Stephen Bechtel Jr
Stephen Bechtel Jr
Amount donated: Hundreds of millions of dollars
Philanthropic causes: Science, technology, engineering, education and the environment
Region of philanthropic focus: California
Ranking: Unparalleled and transformative donations made in California
Net worth: £3.4 billion (Forbes, 2016)
Source of wealth: Engineering and Construction – family business
For the past six decades, the Californian State of America has received hundreds of millions of dollars to enhance both its landscapes and waterways and to bolster its education system from Mr Stephen Davison Bechtel Junior.
A third generation member of the Bechtel Corporation dynasty, Bechtel Jr. (we shall call him Bechtel) has taken practical steps to ensure that his five children, grandchildren and great grandchildren, will follow in his philanthropic vein.
Renowned for its part in great feats of engineering and construction such as the Hoover Dam and the Channel Tunnel, the Bechtel Corporation is America’s fifth largest privately-owned company. It provides a range of services across the globe. Former Chairman and CEO of the operation, Bechtel is a co-owner (with his son, Riley). In April 2016, Forbes estimated his net fortune to be $3.4bn.
Born in Oakland, California, in 1925, Bechtel took over the reins of the family business from his father Stephen Bechtel Senior at the age of 35. Warren Bechtel, father and grandfather to the ‘Stephens,’ was the business-founder of what was originally a ‘rail-road grading operation.’
Blessed with an incisive mind and head for figures, Bechtel doubled the size of the 60-year-old company in less than 20 years – he had completed a BSc degree in Civil Engineering (Purdue University) and a Master’s in Business Administration well within the allotted timeframes. Bechtel has also been at the helm of the private investment company Fremont Group LLC, whose business concerns include real estate and publicly-traded securities.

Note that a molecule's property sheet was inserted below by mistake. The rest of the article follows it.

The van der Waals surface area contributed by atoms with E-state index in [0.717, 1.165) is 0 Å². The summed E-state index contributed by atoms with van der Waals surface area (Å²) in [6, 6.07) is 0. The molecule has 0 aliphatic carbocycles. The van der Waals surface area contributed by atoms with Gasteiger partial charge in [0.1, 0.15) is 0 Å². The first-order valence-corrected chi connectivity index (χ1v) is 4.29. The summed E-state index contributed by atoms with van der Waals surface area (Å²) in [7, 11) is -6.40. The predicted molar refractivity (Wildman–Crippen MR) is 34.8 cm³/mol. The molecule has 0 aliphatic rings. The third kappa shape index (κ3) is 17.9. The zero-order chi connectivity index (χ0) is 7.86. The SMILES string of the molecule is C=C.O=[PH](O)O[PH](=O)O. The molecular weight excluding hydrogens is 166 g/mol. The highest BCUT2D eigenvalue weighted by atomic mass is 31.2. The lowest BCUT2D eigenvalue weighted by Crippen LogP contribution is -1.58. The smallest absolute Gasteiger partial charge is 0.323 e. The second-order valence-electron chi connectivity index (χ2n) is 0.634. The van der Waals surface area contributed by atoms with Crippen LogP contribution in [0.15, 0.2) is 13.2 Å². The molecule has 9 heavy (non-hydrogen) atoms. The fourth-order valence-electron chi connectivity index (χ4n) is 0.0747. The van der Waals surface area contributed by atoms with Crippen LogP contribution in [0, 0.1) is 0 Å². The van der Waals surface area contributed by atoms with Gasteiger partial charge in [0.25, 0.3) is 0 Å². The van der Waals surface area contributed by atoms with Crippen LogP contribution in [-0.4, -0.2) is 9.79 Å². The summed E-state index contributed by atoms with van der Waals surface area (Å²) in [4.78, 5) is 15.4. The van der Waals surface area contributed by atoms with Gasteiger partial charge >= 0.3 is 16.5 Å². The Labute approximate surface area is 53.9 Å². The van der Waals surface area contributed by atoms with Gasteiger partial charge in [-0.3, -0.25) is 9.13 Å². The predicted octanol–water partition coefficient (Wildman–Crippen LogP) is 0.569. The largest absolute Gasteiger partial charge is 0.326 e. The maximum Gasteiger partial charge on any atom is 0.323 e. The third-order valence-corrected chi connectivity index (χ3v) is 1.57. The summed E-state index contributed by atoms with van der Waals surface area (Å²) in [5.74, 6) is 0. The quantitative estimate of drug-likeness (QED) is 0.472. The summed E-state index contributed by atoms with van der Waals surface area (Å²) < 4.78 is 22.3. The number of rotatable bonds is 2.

The father-of-five embraced philanthropy early in his career – in 1957, he launched the S. D. Bechtel Jr. Foundation, which operates in partnership with the ‘pass-through’ Stephen Bechtel Fund, collectively known as ‘The Foundation.’ Its mission statement reads: “The Foundation invests in preparing California’s children and youth to contribute to the state’s economy and communities, and in advancing management of California’s water and land resources.”
The Foundation’s landmark donations include a $10m gift in 2013 to the University of California’s Centre for Watershed Sciences in a bid to help solve the State’s ‘critical water issues,’ and a $25m cash injection in 2014 for the , described as “ the largest cash gift ever contributed to a national park.”
The Foundation was extolled for the latter gift – “It’s an amazing act of generosity that makes possible the completion of one of the most amazing park transformations in the world,” said , executive director of the , which manages an extensive swathe of the park. Meanwhile Greg Moore, President and CEO of the Parks Conservancy, expressed deep gratitude to the Foundation for its “visionary generosity.”
The Boy Scouts of America received a $50m donation in 2009 from Bechtel to help fund a 10,600-acre wildlife preserve. Bechtel’s affiliations run deep – he had been a Boy Scout, and received the organisation’s distinguished Eagle Scout Award and .
Bechtel is in fact the recipient of many prestigious awards which include honorary Doctorate degrees (one of which is from Purdue University), and the National Medal of Technology. He was elected a Fellow of the in 1990.
The 90-year-old’s philanthropic vision unites the expenditure of great wealth with policy and practice – he was appointed to high-profile positions by Presidents B Lyndon, Richard Nixon and Gerald Ford, which include sitting on the Committee on Urban Housing and membership of the National Industrial Pollution Control Council.
The Foundation is fast-approaching what has euphemistically been described as its “sunset,” or shut-down, in 2020. Its philanthropic donations appear to have been ‘ramped-up’ since the 2009 announcement, with larger grants being awarded to fewer but selected organisations.
In 2015, the Foundation’s donations totalled $120m, and are expected to increase to $160m this year. In 2012, the Foundation awarded $97m in grants, which rose to $109m in 2013, and increased again to £129m in 2014. Additionally, the Foundation has joined forces with other regional philanthropies as a catalyst to further its aims, particularly in the fields of STEM (science, technology, education and maths).
It is on his family, however, that Bechtel has placed the onus to continue his philanthropic legacy. The Foundation website asserts: “Mr Bechtel has established foundations for each of his children and grandchildren, committing his time and expertise to their education as responsible and innovative philanthropists.” Accordingly, it appears that the Californian State will continue to reap the benefits of Mr Stephen D Bechtel Junior’s philanthropy, and that it will extend to a much broader vista.